The invention comprises, in one form thereof, a refrigeration system for use in cooling electronic equipment. The refrigeration system includes a closed vapor compression circuit having operably disposed therein a compressor, a condenser, a first expansion device, a second expansion device, and a two-part evaporator. A first part of the evaporator receives working fluid from the first expansion device at a first pressure, and a second part of the evaporator receives working fluid from the second expansion device at a second pressure that is different than the first pressure.
The invention comprises, in another form thereof, a compact refrigeration system including a closed vapor compression circuit having operably disposed therein a compressor, a condenser, at least one expansion device and a two-part evaporator. A first part of the evaporator at least partially envelops a second part of the evaporator. The circuit is configured such that a working fluid temperature in the first part of the evaporator is higher than a working fluid temperature in the second part of the evaporator during operation.
The invention comprises, in yet another form thereof, a method of operating a refrigeration system, including providing a closed vapor compression circuit having operably disposed therein a compressor, a condenser, a first expansion device, a second expansion device, and a two-part evaporator. Working fluid is received in a first part of the evaporator from the first expansion device at a first pressure. Working fluid is received in a second part of the evaporator from the second expansion device at a second pressure that is different from the first pressure.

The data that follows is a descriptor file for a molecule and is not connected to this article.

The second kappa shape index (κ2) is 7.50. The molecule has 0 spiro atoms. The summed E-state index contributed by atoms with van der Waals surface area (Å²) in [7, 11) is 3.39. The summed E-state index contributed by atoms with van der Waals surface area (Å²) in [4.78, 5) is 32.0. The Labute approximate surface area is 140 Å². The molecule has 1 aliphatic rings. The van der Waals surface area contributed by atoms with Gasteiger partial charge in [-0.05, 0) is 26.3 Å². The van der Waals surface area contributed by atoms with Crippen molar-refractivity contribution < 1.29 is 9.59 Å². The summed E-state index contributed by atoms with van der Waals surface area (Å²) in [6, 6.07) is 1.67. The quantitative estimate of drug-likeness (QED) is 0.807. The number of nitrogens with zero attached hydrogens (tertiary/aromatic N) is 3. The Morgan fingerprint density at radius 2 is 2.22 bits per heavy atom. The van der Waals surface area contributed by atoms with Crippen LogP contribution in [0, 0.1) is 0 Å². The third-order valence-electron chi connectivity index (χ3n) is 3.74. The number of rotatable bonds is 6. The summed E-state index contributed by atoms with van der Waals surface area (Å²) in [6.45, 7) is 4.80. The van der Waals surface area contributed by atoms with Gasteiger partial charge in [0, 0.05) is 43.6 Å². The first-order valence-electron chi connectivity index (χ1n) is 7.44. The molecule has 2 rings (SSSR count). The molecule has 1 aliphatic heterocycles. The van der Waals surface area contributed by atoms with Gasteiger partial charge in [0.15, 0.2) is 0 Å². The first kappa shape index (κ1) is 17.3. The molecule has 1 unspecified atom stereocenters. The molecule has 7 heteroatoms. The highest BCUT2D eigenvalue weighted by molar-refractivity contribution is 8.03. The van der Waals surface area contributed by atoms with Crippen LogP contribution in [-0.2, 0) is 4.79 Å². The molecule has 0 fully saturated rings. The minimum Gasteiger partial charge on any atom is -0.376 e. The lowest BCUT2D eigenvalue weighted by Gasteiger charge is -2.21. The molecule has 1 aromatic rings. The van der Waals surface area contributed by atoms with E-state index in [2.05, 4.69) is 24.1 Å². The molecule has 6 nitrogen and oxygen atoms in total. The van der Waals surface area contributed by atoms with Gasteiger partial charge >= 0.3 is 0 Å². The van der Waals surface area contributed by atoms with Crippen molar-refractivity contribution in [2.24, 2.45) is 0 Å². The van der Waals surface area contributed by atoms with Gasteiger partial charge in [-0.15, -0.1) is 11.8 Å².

An advantage of the present invention is that the refrigeration system can simultaneously provide different levels of cooling capacity to components having different levels of cooling needs. Thus, the system enables efficient operation of a combined computer and refrigeration system by providing a different, efficient level of cooling for different computer components.
Another advantage is that a cold, high intensity evaporator section may be disposed within, and thus thermally insulated by, a slightly less cold, lower intensity evaporator section.